There were two episodes that forever changed the way I viewed stories. The first was the tragic death, while on assignment, of a very close friend and colleague who was a TV news photographer. I was among the first few to arrive on the scene of that fiery crash and my friend’s death is forever etched on my soul. The second was, not less than a month later, at the scene of a light plane crash in an industrial area that killed several businessmen. One of the pilot’s wives arrived to see the carnage and was treated callously by cops who couldn’t manage authentic grief. She recognized me, so I stopped reporting to help this traumatized woman locate her adult daughter and safely leave the crash site. After those two air crashes, death and dying took on more soulful, personal import. By engaging with a survivor, I learned about “the other side of suffering” which engendered a depth of compassion in me that hasn’t waned—even years after the fact. It helps me work in death and dying with greater understanding of profound loss.
If we’re sitting here a year from now celebrating what a great year it’s been for you, what would be your “dream” achievement?
Inspiring students to find important stories and report such stories professionally, ethically and with high standards of excellence. The most important part of such journalism is learning how to listen to the authentic voices of news sources. While, at the same time presenting stories in mythic ways by drawing upon universal themes and archetypes that are present but overlooked by standard news approaches. I would like to land in place where students can benefit from my experiences in print/broadcast journalism, screenwriting and film analysis. In today’s media-drenched world, images are as vitally important as they once were in the pre-literacy age. Except that today, such images are manipulated on a massive scale to control political agendas and disturb the peace of nations. Learning to discern images and decipher messages is critical as our global society unfolds.
As a longtime Hospice worker (who also researches death/dying texts and rites) increasingly, I am looking for ways for the dying to tell their stories and help them find their most authentic voice to communicate their life journeys. It is healing for the patient and builds a trust of stories for future generations so their loved one is long remembered.
How do you keep a healthy work/life balance?
This is something I work toward and my family forces me to slow down, thankfully!
About Pacifica and you: what brought you to the Pacifica Graduate Institute?
Following TV news and newspaper publishing, it seemed like time to pursue and study longer form storytelling such as feature film work. I spent a couple of years in LA trying my hand at spec scripts for features and while two were considered by studios, they didn’t get made. While researching scripts, I realized again that digging into the “human need for Story” was really the heart of my search. It was then, that I decided it was time to plunge into graduate school and Pacifica was my first and only choice. Here’s why: at my stepdaughter’s graduation from Sarah Lawrence College, (where Joseph Campbell taught) I was surprised to find a Pacifica catalogue sitting on her backseat. For years, I had been considering PGI, but never talked about it. My stepdaughter, however, told me: “Some nice, random woman handed this to me on campus, so I figured, somehow, it was for you.” Noting a flash of synchronicity, I felt the time for scholarship had come. When I arrived at Pacifica to be interviewed by Walter Odajnyk, I felt wonderfully at home in a place where sensitive humans could be present in a harsh world. Now that Walter is no longer on earth, I am ever grateful for that first day in the garden with him—as well as those enriching years spent in his classroom.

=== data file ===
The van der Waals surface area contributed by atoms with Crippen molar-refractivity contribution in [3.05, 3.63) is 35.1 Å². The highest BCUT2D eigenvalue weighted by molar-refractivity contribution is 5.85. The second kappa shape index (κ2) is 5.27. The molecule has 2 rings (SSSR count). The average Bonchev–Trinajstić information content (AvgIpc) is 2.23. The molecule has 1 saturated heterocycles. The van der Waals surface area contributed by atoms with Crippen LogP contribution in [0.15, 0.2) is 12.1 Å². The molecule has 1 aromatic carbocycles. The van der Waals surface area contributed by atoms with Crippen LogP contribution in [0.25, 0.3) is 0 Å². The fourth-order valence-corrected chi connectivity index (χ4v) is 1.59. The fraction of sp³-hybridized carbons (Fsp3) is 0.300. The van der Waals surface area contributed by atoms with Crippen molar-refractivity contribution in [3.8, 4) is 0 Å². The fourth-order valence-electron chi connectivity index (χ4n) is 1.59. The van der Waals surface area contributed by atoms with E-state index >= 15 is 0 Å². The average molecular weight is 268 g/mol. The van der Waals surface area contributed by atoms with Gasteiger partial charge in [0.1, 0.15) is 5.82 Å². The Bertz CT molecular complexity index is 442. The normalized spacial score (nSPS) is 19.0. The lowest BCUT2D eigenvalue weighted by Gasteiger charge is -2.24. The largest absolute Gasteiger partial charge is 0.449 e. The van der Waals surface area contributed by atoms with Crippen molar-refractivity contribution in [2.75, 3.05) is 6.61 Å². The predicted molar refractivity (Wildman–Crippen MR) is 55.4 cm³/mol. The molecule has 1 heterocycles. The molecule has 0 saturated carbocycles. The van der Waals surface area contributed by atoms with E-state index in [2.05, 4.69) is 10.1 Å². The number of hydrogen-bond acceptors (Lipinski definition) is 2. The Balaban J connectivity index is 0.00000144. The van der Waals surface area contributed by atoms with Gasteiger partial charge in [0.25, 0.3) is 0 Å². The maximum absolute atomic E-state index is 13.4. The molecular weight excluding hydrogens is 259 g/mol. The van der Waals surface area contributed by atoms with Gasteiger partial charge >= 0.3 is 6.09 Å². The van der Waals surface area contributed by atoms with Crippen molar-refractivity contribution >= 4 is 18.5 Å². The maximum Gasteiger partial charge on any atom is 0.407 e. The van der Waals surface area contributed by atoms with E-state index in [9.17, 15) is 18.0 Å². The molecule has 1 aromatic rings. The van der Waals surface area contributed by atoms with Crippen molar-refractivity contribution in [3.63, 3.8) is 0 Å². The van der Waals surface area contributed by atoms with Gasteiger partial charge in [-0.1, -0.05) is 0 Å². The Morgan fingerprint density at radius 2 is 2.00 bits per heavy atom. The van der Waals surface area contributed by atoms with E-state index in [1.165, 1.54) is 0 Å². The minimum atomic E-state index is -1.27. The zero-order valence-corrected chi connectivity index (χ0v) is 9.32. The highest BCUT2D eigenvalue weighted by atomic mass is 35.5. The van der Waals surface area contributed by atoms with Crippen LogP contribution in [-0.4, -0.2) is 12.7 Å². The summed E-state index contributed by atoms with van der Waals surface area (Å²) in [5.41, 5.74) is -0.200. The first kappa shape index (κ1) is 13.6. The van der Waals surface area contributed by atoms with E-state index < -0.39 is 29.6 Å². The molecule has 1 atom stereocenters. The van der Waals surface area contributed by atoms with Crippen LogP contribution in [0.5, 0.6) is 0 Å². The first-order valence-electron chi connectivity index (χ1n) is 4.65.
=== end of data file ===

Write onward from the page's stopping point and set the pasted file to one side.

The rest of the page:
How has your Pacifica degree served you professionally in your occupation or vocation?
Earning a doctorate in mythological studies marked a shift from “retelling the stories of others” to soulfully understanding Story as a vital societal conduit. Pacifica’s approach broadened my understanding of the psychology of story and the role of archetypes in narratives. As a result, I have a greater awareness of the human dimensions of Story. My dissertation explores the idea of anima as the creative spark that animates stories as inspired by Hayao Miyazaki’s progressive heroines, brought to life by Japanese Shinto symbolism, fairy tales, legends and world myths. Pacifica inspires cross-cultural understanding and that is critical if we are to tackle the challenges of a global community.
How has your degree served you personally?
It has poignantly and irreversibly changed the way I approach human stories. For instance, I could identify that incarcerated women felt they were trapped in an “underworld” and how, as Demeter grieved over Persephone, these moms also mourned their children. At the first prison, I retold the story of Demeter to one mom who found comfort, in what she described as a depth of “woe” so intrinsically “maternal that its very power” altered the seasons. I truly believe in the healing nature and transformative power of stories, more and more, every single day.
Any last thoughts/a favorite quote?
Francis Ford Coppola once said, about screenwriting: “You’re on an adventurous journey trying to figure out what it is to be a human being.” That is, to me, the acorn of storytelling. Stories nourish the human condition—in all its bliss and heartbreak. Perhaps the greatest gift we can leave our children is the inheritance of mythic stories that mirror the cultural framework of living and of dying.